Ahmed Baruwa, the Secretary of the Community Development Association (CDA) and son to the community head, said the underground water pollution started around 1996.

He said trouble began in the community when residents complained of the smell of oil in their water.

“Before then (1996), this community had existed for over 50 years without any such (leakage) issue,” he said of the leakages.

The incident, he said, did not generate serious concerns until December 1998 when tests were conducted by the community showing that water sources have been contaminated in the community. This, he said, was promptly brought to the attention of government.

“After complaints were sent to the relevant government agencies, they all promised to help alleviate our peoples’ suffering and replace the rusty pipelines. But that has turned out not to be,” he said.

Baruwa said following a series of complaints, the NNPC sunk three boreholes in the community at Fashanu Street, Baruwa Compound and Olaogun Street.

The community head noted, however, that when samples of water from the borehole were taken for testing and the result showed that it was not suitable for human consumption, the borehole facilities were shut.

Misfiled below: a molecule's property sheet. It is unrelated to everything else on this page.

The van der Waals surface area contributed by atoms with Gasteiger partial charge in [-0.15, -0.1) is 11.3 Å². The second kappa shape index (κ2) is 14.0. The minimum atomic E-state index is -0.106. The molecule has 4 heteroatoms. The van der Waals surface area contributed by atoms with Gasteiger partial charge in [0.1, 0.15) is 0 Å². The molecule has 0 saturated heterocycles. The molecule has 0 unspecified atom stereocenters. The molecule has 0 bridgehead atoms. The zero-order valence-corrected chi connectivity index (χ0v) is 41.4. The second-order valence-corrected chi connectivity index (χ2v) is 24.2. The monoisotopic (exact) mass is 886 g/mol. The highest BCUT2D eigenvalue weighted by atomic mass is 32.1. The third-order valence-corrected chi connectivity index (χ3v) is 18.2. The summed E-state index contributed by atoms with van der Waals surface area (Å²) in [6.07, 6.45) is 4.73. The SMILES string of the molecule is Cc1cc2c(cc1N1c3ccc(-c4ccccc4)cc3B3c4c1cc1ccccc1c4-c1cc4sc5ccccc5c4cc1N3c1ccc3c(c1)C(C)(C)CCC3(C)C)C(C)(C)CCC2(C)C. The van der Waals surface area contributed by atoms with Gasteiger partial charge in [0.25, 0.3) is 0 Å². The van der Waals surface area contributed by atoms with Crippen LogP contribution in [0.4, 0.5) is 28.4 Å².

To address the concern around water shortage, Baruwa explained that the Lagos State Water Corporation promised to supply water to the community. The exercise, which some residents claimed was fulfilled for a short period, has since stopped.

“Our people now buy water from young men who go about with gallons of water, in wheelbarrows,” Baruwa said.

“They sell to them at N300 per ten gallons or so.”

Last year, a team of researchers published a report on Baruwa water contamination.

The researchers were led by Samuel Ola, a professor of Geotechnical and Geo-Environmental Engineering at the Federal University of Technology Akure (FUTA).

The report was published after four years of research undertaken with the support of the Tertiary Education Trust Fund (TETFUND) to remediate groundwater polluted by oil spillage using 21st-century technology.

The research found that hydrocarbon product was found on top of the groundwater in wells in the community isolated for the research.

Although the report said a decontamination exercise was conducted for a short period by the researchers, it could not be sustained because the source of the contamination of the groundwater in the community was the oil spill from ruptured NNPC pipelines which remained unfixed.

”Groundwater pollution from leaking NNPC/PPMC underground pipelines in Baruwa community has been continuous and the leakage source persistent as evidenced by fresh petroleum product detection in the groundwater at some of the observation wells after the successful clean-up of the pilot scheme area by experts using modern remediation methods,” the researchers said in the report.

They also discovered that the groundwater pollution problem discovered in Baruwa was already extending to other areas of Lagos such as Diamond Estate, Isheri Road and Gowon Estate.